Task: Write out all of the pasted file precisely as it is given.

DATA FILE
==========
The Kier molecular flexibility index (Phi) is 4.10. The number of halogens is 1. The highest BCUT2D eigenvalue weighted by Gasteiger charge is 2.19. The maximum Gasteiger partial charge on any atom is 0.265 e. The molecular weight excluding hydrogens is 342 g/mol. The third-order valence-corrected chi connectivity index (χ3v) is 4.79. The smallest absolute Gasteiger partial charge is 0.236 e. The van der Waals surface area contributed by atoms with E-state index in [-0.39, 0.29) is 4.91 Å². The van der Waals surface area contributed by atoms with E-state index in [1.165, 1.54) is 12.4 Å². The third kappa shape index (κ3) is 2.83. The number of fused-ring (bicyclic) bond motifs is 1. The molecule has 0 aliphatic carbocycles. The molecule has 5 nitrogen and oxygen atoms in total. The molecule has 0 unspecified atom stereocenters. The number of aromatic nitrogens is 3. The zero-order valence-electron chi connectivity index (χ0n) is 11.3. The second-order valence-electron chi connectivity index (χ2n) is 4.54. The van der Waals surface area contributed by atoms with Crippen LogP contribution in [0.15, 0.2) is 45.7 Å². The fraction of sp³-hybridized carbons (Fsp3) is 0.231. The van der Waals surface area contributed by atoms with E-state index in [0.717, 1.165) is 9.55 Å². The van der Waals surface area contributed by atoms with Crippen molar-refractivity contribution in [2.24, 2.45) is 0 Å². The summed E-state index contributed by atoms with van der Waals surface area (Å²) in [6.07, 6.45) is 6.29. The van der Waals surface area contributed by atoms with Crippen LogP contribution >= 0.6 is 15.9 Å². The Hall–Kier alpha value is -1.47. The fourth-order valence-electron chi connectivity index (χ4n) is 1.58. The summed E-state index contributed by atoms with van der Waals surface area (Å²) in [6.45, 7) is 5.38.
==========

The Kier molecular flexibility index (Phi) is 4.10. The number of halogens is 1. The highest BCUT2D eigenvalue weighted by Gasteiger charge is 2.19. The maximum Gasteiger partial charge on any atom is 0.265 e. The molecular weight excluding hydrogens is 342 g/mol. The third-order valence-corrected chi connectivity index (χ3v) is 4.79. The smallest absolute Gasteiger partial charge is 0.236 e. The van der Waals surface area contributed by atoms with E-state index in [-0.39, 0.29) is 4.91 Å². The van der Waals surface area contributed by atoms with E-state index in [1.165, 1.54) is 12.4 Å². The third kappa shape index (κ3) is 2.83. The number of fused-ring (bicyclic) bond motifs is 1. The molecule has 0 aliphatic carbocycles. The molecule has 5 nitrogen and oxygen atoms in total. The molecule has 0 unspecified atom stereocenters. The number of aromatic nitrogens is 3. The zero-order valence-electron chi connectivity index (χ0n) is 11.3. The second-order valence-electron chi connectivity index (χ2n) is 4.54. The van der Waals surface area contributed by atoms with Crippen LogP contribution in [0.15, 0.2) is 45.7 Å². The fraction of sp³-hybridized carbons (Fsp3) is 0.231. The van der Waals surface area contributed by atoms with E-state index in [0.717, 1.165) is 9.55 Å². The van der Waals surface area contributed by atoms with Crippen molar-refractivity contribution in [2.24, 2.45) is 0 Å². The summed E-state index contributed by atoms with van der Waals surface area (Å²) in [6.07, 6.45) is 6.29. The van der Waals surface area contributed by atoms with Crippen LogP contribution >= 0.6 is 15.9 Å². The Hall–Kier alpha value is -1.47. The fourth-order valence-electron chi connectivity index (χ4n) is 1.58. The summed E-state index contributed by atoms with van der Waals surface area (Å²) in [6.45, 7) is 5.38.